Glaucoma Can Drain Your Joy

The front of the eye is full of a transparent liquid called aqueous humor. This liquid provides nutrients to parts of the eye that are too far removed from blood vessels. After depositing these nutrients, aqueous humor drains out of the eye through a series of passageways called the trabecular meshwork. Glaucoma refers to instances where fluid gets trapped in the eye, leading to a spike in pressure.

What makes glaucoma such a pain?

Glaucoma is often a slow-acting disease that damages the eye without any symptoms. Excess fluid causes pressure buildup that causes tension on other parts of the eye. The damaging effects of glaucoma occur once this pressure reaches the optic nerve that sends visual signals to the brain. Optic nerve cells begin to die, permanently cutting off pathways to the brain and leading to blindness.

Ways to beat the disease

In cases with no symptoms, routine eye exams may be the only way to catch the disease before irreparable damage occurs. If caught early on, glaucoma can sometimes be kept at bay through the regular administration of eye drops. These eye drops can help open the trabecular meshwork to increase drainage or reduce the amount of aqueous humor present.

An eye specialist may also consider an in-office laser procedure to address the flow of aqueous humor. A trabeculoplasty involves using a laser to stimulate drainage channels and improve outflow. In an iridotomy, an eye doctor will make a small hole in the iris. This helps fluid flow out of the front of the eye. These procedures are up to the discretion of a physician and don’t always produce the desired effect.

Can you say trabeculectomy five times fast?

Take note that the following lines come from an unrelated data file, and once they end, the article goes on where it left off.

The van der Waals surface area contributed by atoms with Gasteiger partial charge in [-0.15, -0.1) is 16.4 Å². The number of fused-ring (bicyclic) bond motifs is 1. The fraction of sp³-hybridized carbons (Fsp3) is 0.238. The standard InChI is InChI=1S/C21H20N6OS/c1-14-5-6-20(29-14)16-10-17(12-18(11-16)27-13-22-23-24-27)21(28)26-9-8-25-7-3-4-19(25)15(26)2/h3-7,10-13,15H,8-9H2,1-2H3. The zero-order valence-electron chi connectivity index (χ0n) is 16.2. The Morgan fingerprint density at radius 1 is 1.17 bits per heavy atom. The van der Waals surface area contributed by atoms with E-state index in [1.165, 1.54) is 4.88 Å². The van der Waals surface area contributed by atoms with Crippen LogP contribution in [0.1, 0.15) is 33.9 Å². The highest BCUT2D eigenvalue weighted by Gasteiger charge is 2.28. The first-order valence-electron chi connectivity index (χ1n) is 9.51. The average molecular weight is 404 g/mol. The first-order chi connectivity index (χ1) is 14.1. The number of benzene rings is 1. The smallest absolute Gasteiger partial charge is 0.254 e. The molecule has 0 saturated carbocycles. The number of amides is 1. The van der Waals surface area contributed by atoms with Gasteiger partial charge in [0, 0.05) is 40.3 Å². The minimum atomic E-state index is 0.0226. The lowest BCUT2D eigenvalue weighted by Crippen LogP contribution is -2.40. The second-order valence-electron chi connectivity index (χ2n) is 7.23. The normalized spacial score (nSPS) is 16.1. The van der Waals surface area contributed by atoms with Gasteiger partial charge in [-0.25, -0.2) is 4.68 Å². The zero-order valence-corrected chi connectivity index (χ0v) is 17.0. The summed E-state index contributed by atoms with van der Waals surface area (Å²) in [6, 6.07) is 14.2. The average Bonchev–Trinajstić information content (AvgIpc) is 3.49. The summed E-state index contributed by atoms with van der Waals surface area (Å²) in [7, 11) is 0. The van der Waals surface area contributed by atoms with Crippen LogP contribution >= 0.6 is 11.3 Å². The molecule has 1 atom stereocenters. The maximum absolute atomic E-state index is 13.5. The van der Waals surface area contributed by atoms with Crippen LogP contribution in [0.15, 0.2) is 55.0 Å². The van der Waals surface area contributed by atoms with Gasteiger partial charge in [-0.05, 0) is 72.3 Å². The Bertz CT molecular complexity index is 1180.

If eye drops or lasers are unable to bring intra-ocular pressure down, surgery is usually the next logical step. The most common surgical procedure to treat glaucoma is known as a trabeculectomy and is performed in an operating room. After administering anesthesia, the surgeon forms a new opening that aqueous humor can drain through, bypassing the trabecular meshwork. The ophthalmologist then creates a flap called a bleb to help regulate flow.

Is it risky, or is it beneficial?

A trabeculectomy is considered a gold standard procedure for many individuals with moderate to severe glaucoma. Risks of the surgery are typically low and can include the following: bleeding, swelling, infection, low eye pressure, vision loss, scaring, and cataract formation. That being said, the benefits of a trabeculectomy generally outweigh the risks. Without surgery, vision can continue to degrade until permanent blindness sets in.

The path to recovery

Recovering from a trabeculectomy can be a slow process. The eye starts out red and irritated from the surgery and must be protected at night with a shield. Patients will likely have to avoid physical activity for a few weeks afterward as the eye heals. Sight from the operated eye may be blurry as healing occurs but should return in time. Vision lost before the surgery cannot be restored.

After surgery, the doctor will prescribe medications or eye drops as needed to keep swelling, infection, and pain at bay. While recuperating, be sure to keep any appointments with the surgeon who will closely monitor the situation. These checkups are essential in confirming that everything is healing correctly and provide an idea of when normal activities can resume.